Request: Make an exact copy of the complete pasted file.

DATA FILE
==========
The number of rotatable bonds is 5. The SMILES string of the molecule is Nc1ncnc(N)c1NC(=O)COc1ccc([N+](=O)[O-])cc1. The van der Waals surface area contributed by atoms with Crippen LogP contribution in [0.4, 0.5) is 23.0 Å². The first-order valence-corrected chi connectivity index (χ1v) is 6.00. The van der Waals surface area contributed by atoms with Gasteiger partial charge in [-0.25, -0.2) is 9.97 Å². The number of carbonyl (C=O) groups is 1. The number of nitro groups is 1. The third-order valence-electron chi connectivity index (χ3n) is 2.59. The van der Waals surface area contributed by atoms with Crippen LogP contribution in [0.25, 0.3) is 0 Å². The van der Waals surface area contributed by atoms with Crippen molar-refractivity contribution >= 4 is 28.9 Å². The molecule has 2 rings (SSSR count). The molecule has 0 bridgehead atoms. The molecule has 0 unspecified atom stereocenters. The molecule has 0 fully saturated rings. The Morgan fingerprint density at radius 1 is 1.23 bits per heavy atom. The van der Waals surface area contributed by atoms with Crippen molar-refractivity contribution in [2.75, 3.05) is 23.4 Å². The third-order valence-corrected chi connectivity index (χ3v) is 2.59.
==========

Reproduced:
The number of rotatable bonds is 5. The SMILES string of the molecule is Nc1ncnc(N)c1NC(=O)COc1ccc([N+](=O)[O-])cc1. The van der Waals surface area contributed by atoms with Crippen LogP contribution in [0.4, 0.5) is 23.0 Å². The first-order valence-corrected chi connectivity index (χ1v) is 6.00. The van der Waals surface area contributed by atoms with Gasteiger partial charge in [-0.25, -0.2) is 9.97 Å². The number of carbonyl (C=O) groups is 1. The number of nitro groups is 1. The third-order valence-electron chi connectivity index (χ3n) is 2.59. The van der Waals surface area contributed by atoms with Crippen LogP contribution in [0.25, 0.3) is 0 Å². The van der Waals surface area contributed by atoms with Crippen molar-refractivity contribution >= 4 is 28.9 Å². The molecule has 2 rings (SSSR count). The molecule has 0 bridgehead atoms. The molecule has 0 unspecified atom stereocenters. The molecule has 0 fully saturated rings. The Morgan fingerprint density at radius 1 is 1.23 bits per heavy atom. The van der Waals surface area contributed by atoms with Crippen molar-refractivity contribution in [2.75, 3.05) is 23.4 Å². The third-order valence-corrected chi connectivity index (χ3v) is 2.59.